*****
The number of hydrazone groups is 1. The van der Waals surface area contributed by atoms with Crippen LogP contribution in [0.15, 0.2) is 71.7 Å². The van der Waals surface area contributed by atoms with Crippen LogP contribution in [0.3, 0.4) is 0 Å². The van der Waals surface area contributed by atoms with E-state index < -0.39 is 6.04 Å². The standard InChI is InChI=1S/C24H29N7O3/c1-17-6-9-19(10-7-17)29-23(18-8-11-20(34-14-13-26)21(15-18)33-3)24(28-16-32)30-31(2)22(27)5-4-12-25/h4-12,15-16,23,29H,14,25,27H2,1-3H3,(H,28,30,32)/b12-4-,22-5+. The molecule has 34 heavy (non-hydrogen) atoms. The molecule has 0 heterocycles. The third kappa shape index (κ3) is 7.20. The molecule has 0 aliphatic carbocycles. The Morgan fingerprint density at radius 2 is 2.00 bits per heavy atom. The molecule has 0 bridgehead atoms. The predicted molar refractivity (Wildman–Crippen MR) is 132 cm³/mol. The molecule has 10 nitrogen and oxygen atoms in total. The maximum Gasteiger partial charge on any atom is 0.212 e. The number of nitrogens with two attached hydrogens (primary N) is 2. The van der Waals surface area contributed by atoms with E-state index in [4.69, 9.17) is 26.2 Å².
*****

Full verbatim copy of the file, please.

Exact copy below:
The number of hydrazone groups is 1. The van der Waals surface area contributed by atoms with Crippen LogP contribution in [0.15, 0.2) is 71.7 Å². The van der Waals surface area contributed by atoms with Crippen LogP contribution in [0.3, 0.4) is 0 Å². The van der Waals surface area contributed by atoms with E-state index < -0.39 is 6.04 Å². The standard InChI is InChI=1S/C24H29N7O3/c1-17-6-9-19(10-7-17)29-23(18-8-11-20(34-14-13-26)21(15-18)33-3)24(28-16-32)30-31(2)22(27)5-4-12-25/h4-12,15-16,23,29H,14,25,27H2,1-3H3,(H,28,30,32)/b12-4-,22-5+. The molecule has 34 heavy (non-hydrogen) atoms. The molecule has 0 heterocycles. The third kappa shape index (κ3) is 7.20. The molecule has 0 aliphatic carbocycles. The Morgan fingerprint density at radius 2 is 2.00 bits per heavy atom. The molecule has 0 bridgehead atoms. The predicted molar refractivity (Wildman–Crippen MR) is 132 cm³/mol. The molecule has 10 nitrogen and oxygen atoms in total. The maximum Gasteiger partial charge on any atom is 0.212 e. The number of nitrogens with two attached hydrogens (primary N) is 2. The van der Waals surface area contributed by atoms with E-state index in [4.69, 9.17) is 26.2 Å².